QR Codes

With the understanding that QR codes can contain any type of data, I'm just covering URLs here, since that seems to be what most advertising uses them for.

The best QR codes:

    • work in the context of the advertisement

      • a poster for a movie should link to something that helps promote the movie. A website is kind of boring, but a trailer isn't.

        • the best one had a short URL which redirected to a YouTube URL, which, in the iPhone, redirects to the YouTube app. That allows the studio/promoter to track where/when the URL was accessed, and shows off a movie in the way most people want it showed off, i.e. in video. For the record, it was The Mechanic, scanned in a Canada Line transit station, using a qrs.ly URL that redirects (presumably tracking before sending off to YouTube).

    • use the same colour scheme of the advertisement. The example at http://www.flickr.com/photos/boris/5504410554/ is not horrible.

    • use a tracking URL, ideally one URL per advertisement, so that the promoter can know exactly which QR code was scanned. Once the link is shared, then it becomes hard to track that it came directly from a QR code

    • doesn't link directly to the Facebook page. Ultra-boring.

    • doesn't force the person scanning to kneel down. I'm looking at you, LuLu Lab on Cambie and Broadway in Vancouver (south side, west side). Also: the ad for The Mechanic.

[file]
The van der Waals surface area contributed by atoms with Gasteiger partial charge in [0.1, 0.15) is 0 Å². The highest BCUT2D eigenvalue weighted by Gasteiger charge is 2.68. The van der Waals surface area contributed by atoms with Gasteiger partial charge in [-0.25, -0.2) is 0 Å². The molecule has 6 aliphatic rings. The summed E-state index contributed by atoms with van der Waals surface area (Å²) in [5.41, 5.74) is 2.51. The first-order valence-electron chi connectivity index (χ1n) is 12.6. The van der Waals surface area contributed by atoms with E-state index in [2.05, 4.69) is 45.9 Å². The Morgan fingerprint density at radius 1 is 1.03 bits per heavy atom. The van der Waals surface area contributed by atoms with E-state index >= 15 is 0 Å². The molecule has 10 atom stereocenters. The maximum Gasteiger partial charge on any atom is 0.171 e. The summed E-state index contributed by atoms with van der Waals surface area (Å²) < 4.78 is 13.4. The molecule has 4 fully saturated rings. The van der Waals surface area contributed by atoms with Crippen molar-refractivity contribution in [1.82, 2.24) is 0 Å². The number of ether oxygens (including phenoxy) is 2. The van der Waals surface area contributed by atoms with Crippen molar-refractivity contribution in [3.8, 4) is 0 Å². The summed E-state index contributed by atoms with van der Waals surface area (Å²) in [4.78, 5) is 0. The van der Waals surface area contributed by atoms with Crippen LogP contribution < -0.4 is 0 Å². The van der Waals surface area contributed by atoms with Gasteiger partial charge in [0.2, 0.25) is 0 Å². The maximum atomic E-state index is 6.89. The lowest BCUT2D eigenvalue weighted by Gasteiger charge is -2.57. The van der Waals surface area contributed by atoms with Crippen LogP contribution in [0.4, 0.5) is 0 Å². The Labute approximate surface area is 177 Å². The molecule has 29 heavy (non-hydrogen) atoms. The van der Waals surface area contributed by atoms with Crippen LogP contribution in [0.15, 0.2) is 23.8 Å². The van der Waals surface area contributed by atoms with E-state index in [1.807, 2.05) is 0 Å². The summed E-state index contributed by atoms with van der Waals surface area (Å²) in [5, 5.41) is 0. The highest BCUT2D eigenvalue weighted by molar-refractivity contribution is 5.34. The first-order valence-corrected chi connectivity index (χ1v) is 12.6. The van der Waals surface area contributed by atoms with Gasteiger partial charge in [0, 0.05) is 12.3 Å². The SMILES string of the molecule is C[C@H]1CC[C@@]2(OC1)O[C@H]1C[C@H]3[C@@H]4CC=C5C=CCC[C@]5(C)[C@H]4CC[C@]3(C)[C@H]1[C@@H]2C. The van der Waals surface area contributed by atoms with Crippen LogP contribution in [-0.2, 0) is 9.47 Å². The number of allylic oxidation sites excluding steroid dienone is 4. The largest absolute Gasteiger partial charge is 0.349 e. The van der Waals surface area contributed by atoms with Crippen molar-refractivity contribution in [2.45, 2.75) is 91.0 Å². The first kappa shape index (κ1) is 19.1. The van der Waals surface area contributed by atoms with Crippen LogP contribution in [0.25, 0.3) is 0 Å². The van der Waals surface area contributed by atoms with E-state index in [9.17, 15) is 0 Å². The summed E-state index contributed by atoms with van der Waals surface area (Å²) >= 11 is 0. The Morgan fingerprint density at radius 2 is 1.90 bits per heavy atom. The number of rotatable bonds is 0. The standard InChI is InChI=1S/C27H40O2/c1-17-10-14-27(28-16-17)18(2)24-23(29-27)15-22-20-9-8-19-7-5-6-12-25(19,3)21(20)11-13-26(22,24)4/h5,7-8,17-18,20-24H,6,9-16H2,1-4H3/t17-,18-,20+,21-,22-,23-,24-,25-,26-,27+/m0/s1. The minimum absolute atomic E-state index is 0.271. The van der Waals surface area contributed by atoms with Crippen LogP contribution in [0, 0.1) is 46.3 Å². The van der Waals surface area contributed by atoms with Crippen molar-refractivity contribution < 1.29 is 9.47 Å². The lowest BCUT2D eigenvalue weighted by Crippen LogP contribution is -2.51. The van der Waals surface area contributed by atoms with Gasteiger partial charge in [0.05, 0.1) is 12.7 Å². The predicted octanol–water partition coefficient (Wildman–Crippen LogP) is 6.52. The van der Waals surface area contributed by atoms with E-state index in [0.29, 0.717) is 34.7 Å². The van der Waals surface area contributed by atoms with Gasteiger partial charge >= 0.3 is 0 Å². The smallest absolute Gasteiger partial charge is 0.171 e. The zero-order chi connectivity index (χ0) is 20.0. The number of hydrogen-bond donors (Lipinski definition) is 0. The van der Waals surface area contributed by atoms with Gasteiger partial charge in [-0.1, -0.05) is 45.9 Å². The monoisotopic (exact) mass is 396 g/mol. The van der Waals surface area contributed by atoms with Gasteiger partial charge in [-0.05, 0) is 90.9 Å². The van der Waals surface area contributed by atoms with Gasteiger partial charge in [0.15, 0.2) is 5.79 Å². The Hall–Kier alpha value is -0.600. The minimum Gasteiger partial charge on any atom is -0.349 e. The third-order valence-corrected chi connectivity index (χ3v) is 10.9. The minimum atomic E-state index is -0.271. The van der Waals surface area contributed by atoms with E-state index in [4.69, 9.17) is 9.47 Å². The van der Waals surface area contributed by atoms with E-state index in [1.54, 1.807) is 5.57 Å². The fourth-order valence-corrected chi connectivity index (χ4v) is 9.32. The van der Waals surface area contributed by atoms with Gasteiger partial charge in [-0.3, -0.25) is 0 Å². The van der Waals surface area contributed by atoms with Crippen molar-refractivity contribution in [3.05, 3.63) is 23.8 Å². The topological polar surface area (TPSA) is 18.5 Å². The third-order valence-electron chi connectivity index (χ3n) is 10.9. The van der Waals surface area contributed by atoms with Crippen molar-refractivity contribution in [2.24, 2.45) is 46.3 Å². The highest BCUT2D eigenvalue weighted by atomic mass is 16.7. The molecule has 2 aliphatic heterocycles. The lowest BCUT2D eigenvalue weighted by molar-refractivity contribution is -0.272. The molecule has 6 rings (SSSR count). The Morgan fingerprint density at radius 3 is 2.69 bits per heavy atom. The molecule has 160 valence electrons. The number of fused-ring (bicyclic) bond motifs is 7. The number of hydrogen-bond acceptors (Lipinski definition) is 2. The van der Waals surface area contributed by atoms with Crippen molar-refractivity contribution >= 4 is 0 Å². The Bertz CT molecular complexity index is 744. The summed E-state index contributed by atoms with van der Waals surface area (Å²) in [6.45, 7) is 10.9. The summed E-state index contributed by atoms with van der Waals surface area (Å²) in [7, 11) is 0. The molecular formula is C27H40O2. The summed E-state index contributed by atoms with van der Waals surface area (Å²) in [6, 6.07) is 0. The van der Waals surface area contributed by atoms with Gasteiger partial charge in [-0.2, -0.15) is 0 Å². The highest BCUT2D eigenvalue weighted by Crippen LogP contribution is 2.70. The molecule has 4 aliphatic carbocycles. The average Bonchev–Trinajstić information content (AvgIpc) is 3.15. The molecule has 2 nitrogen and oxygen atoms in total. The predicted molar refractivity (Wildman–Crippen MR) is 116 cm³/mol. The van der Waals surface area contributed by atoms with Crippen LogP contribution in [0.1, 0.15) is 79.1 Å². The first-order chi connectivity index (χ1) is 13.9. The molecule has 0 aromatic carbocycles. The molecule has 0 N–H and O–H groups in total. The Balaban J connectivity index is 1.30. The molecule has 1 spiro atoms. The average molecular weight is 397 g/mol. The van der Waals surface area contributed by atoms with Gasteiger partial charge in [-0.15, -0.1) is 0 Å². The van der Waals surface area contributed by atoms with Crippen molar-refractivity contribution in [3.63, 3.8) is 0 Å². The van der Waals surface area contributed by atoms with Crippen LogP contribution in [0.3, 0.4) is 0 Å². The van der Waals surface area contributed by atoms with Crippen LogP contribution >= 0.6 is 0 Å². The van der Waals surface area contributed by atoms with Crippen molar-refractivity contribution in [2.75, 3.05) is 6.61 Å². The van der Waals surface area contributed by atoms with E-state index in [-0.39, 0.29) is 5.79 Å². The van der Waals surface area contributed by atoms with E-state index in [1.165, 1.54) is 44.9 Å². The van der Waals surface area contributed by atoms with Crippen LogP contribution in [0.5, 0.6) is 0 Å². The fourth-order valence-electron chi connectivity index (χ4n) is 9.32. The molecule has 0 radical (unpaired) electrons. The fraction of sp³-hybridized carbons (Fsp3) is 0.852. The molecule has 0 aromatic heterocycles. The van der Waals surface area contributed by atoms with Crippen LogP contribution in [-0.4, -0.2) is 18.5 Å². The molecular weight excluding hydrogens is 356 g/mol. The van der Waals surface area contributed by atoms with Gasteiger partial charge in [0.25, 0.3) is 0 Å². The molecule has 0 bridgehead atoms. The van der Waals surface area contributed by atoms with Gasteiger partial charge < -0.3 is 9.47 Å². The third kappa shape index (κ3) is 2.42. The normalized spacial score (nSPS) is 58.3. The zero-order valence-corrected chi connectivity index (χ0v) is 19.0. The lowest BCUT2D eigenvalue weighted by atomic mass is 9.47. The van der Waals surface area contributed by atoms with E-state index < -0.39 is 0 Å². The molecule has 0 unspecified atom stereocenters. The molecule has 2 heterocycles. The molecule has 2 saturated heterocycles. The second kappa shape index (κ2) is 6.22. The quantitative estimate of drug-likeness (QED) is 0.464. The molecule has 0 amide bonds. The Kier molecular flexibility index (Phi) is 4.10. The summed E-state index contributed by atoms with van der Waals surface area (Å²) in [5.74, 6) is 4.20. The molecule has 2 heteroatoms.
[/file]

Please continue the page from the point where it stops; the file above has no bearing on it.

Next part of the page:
• doesn't re-use URLs. I'm looking at you, Air Canada.

    • isn't curved around a pole. A campaign in Vancouver postered those poles typically used for concert announcements, but the app I used (or the iPhone camera) couldn't pick it up. Multiple locations, and after 10 seconds of trying on each.

    • make me feel cool for scanning it. A campaign for a Canadian university included a small QR code in their bus advertisement (inside the bus, above heads of riders), making me have to get up and get close to the ad. On a moving vehicle, even the most graceful individual would look awkward doing it

    • rewards me with a coupon, or makes me smile.

Problems QR codes have (some of it rewording the above):

    • they're ugly

    • pretty nerdy, in that it doesn't feel cool to walk up to an ad, load up the app that scans them, wait for the app to scan it properly, then consume whatever it's linking/showing/etc.

    • not obvious which app you should use. People have to ask their friends which one they use.